Commentary on Doctrine & Covenants 95

/ Doctrina y Convenios 95 / Comentario

Find helpful commentary on the verses below to better understand the message of this revelation.

Verses 1-6

Casey Paul Griffiths (LDS Scholar)


The Lord chastens the Saints for their slothfulness in beginning the work of building the house of the Lord in Kirtland. In March 1833 Levi Hancock captured in his journal some of the frustration felt by Church leaders due to the Saints’ lack of initiative to build the temple. He wrote that the Church members in Kirtland “had no place to worship in.” Hancock noted that “Jared Carter went around with a subscription paper to get signers. I signed two dollars. He made up a little over thirty and presented it to Joseph—the Lord would not accept it and gave a command to build a temple.”1


According to Lucy Mack Smith, the Saints in Kirtland also equivocated regarding the importance of the structure they were building. She recorded that when a “council was called and Joseph requested the brethren[,] each one[,] to rise and give his views. After they were through he would give his opinion [on what] they all spoke. Some thought that it would be better to build a frame [house]. Others said that a frame was too costly kind [sic] of a house, and the majority concluded upon the putting up a log house and made their calculations about what they could do towards building it. Joseph rose and reminded them that they were not making a house for themselves or any other man but a house for God.” Joseph then declared, “Shall we brethren build a house for our God of logs? No, brethren, I have a better plan than that[;] I have the plan of the house of the Lord given by himself.” According to Lucy, Joseph “then gave them the plan in full of the house of the Lord at Kirtland with which[,] when the brethren heard[,] they were highly delighted.”2


The use of apostle in verse 4 is most likely the general meaning of the term as “one sent forth,” since the first Quorum of the Twelve was called nearly two years after section 95 was received. However, the Lord emphasizes the importance of the temple in “bring[ing] to pass my strange act, that I may pour out my Spirit upon all flesh” (D&C 95:4). The priesthood keys given to Joseph Smith in the Kirtland temple continue to play a key role in the work of the Church around the world.


1. Robert J. Woodford, Historical Development of the Doctrine and Covenants, 1974, 2:1222.


2. Lucy Mack Smith, History, 1844–1845, p. 1, bk. 14, JSP.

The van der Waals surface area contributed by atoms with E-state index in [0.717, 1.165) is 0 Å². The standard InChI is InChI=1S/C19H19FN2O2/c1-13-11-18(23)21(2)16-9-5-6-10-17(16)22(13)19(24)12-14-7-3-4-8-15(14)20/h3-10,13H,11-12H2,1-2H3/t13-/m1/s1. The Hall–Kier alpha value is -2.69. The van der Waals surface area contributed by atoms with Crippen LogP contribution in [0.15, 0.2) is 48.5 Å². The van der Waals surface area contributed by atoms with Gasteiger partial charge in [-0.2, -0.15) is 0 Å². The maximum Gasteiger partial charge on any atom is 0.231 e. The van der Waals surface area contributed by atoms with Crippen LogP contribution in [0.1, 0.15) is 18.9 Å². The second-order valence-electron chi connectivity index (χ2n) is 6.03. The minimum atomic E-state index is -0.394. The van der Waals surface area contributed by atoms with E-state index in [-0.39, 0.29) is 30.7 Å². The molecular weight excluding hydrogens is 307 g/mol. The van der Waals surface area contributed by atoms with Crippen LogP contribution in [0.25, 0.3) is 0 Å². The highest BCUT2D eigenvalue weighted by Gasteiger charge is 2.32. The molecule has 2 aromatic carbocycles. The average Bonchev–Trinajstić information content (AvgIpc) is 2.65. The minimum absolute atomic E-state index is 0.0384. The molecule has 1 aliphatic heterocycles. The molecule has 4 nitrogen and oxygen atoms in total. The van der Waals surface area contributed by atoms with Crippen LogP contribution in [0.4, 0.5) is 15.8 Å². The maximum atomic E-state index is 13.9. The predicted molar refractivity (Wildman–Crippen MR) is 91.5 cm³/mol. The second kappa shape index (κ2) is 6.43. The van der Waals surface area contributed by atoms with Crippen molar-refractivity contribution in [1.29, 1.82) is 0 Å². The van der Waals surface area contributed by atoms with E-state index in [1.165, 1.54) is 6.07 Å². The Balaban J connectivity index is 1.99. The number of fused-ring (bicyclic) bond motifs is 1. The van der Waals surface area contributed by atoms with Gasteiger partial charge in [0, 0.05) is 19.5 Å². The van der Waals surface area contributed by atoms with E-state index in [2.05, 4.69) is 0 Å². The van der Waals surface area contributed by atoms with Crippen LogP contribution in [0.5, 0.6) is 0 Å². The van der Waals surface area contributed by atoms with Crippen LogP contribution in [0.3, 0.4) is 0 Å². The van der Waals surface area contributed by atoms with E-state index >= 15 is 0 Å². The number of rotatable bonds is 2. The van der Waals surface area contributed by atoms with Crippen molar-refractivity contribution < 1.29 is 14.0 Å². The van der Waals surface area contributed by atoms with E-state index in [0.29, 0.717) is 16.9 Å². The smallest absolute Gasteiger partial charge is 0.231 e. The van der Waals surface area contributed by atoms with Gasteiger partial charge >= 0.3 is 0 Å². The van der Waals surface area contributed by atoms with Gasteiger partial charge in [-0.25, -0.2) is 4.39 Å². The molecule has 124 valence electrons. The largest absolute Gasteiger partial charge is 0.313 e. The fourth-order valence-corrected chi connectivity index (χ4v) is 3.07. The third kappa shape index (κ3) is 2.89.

(Doctrine and Covenants Minute)

Verses 7-10

Casey Paul Griffiths (LDS Scholar)


In many of the documents linked to this time, the house of the Lord is referred to as a school or a schoolhouse.3 When it was completed, the Kirtland Temple was used as a multipurpose structure not only for education but also for administration and for worship. Here the Lord emphasizes the endowment that He will give to the Saints within the Kirtland Temple. While this endowment was different than the later ordinance revealed in Nauvoo that is practiced in temples today, the Kirtland endowment ceremony was a vital source of strength to those who participated in it. In a larger sense, the spiritual outpouring that accompanied the dedication of the Kirtland Temple served as an endowment of sorts to the entire community of Saints in Kirtland.


Elder Orson Pratt, a participant in both the Kirtland endowment ceremony and the Pentecostal season during the temple’s dedication later recalled, “God was there, his angels were there, the Holy Ghost was in the midst of the people . . . and they were filled from the crown of their heads to the soles of their feet with the power and inspiration of the Holy Ghost.”4


3. See, for example, Minutes, 4 May 1833, p. 20, JSP.


4. Orson Pratt, “Remarks,” Deseret News, January 12, 1876, 788.


(Doctrine and Covenants Minute)

Verses 11-17

Casey Paul Griffiths (LDS Scholar)


In contrast to the suggestions of some Church members to build the temple as a frame house or even a log cabin, the Lord declares that the temple shall “be built after the manner which I shall show unto three of you, whom ye shall appoint and ordain unto this power” (D&C 94:14). The Lord fulfilled this promise when He gave a remarkable vision on June 3 or 4 to Joseph Smith, Sidney Rigdon, and Frederick G. Williams. Williams described this vision to laborers at the temple: “Carpenter Rolph said, ‘Doctor [Williams], what do you think of the house?’ [Williams] answered, ‘It looks to me like the pattern precisely.’” Williams then related the following:


Joseph [Smith] received the word of the Lord for him to take his two counselors, Williams and Rigdon, and come before the Lord, and He would show them the plan or model of the house to be built. We went upon our knees, called on the Lord, and the building appeared within viewing distance, I being the first to discover it. Then we all viewed it together. After we had taken a good look at the exterior, the building seemed to come right over us, and the makeup of the Hall seemed to coincide with that I there saw to a minutiae.5


Orson Pratt also confirmed the visionary origins of the Kirtland Temple’s design. In a discourse given in 1871, Elder Pratt declared, “When the Lord commanded this people to build a house in the land of Kirtland, he gave them the pattern by vision from heaven, and commanded them to build that house according to that pattern and order; to have the architecture, not in accordance with architecture devised by men, but to have everything constructed in that house according to the heavenly pattern that he by his voice had inspired to his servants.”6


5. Elwin C. Robinson, The First Mormon Temple, 1997, 8.


6. Journal of Discourses, 14:273.


(Doctrine and Covenants Minute)